Review: In Order of Disappearance


A snow plough and a killing rampage should be ingredients for a whole load of fun but somehow revenge in Norway has never felt so…derivative. Its violence, dark humour and austere, snowy climate harks back to Fargo, whilst its gangster facade often reflects Guy Ritchie and its over-the-top vengeful violence clearly nodding to Tarantino. It’s hardly groundbreaking stuff and all its influences clearly do these things so much better, yet “Scandinavian noir” is the thing at the moment thus In Order of Disappearance will probably be awarded more credence than it deserves.

Stellan Skarsgård plays Nils Dickman (whose name is responsible for much of the film’s infantile humour), a Norwegian snowplough driver. His son gets murdered when innocently caught up in a double crossing involving a drug gang and Nils suspects foul play, opting to go on a murderous rampage to enact revenge, despite there being little evidence from what we know about the character that he’d be capable of such extreme actions. As each victim is knocked off, a title screen appears giving their name and religious denomination, an irksome little detail which gets tiring quickly, alluding to ambitions of grandeur and catharsis the film does not reach. The main saving grace from the misfiring humour and repetitiveness of the killings comes from Pål Sverre Valheim as a vegan gangster struggling to get access to his kid. Overall its grim tone comes across dull, not living up to its premise, feeling an awful lot longer than it is.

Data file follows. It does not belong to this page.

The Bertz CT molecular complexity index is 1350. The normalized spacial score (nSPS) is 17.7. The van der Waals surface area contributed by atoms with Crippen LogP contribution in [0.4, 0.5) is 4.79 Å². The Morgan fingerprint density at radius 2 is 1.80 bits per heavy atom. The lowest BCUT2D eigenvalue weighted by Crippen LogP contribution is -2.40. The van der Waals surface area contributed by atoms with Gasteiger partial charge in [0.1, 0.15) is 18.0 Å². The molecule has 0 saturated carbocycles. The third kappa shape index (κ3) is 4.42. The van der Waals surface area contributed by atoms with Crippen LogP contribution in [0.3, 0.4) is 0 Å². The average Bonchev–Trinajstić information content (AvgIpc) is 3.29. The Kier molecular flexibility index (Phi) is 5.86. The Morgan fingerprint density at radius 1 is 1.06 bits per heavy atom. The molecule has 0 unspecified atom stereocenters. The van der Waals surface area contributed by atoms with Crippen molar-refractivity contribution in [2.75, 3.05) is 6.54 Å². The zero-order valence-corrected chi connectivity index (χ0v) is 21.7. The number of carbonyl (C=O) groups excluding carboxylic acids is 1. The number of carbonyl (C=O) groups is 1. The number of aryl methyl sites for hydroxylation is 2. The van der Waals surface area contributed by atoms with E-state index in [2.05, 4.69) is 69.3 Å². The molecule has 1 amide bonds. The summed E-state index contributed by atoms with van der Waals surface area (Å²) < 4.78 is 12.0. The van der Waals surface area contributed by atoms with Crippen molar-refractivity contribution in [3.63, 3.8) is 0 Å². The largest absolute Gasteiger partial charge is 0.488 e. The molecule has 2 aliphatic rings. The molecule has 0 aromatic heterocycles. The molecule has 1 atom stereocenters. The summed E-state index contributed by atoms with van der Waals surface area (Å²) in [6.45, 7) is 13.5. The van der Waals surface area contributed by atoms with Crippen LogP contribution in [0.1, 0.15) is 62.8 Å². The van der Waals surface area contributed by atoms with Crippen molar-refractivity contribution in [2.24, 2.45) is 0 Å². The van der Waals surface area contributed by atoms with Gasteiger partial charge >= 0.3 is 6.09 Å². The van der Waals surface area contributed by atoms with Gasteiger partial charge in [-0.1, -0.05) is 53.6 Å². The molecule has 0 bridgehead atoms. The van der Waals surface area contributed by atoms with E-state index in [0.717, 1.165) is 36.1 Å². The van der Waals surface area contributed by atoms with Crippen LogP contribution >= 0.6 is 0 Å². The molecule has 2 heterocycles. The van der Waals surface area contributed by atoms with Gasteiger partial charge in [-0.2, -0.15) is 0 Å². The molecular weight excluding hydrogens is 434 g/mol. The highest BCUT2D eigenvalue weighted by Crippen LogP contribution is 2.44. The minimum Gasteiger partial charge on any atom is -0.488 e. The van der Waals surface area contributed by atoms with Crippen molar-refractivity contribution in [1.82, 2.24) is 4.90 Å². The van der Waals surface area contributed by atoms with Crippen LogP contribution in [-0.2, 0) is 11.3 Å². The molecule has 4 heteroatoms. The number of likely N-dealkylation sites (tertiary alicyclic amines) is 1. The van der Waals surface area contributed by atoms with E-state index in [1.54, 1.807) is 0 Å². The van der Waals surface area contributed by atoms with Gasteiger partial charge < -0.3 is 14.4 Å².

In Order of Disappearance is out now in the UK. Running time 116 mins. Certificate 15 (UK).

Rating: 2/5

Review by David Rank

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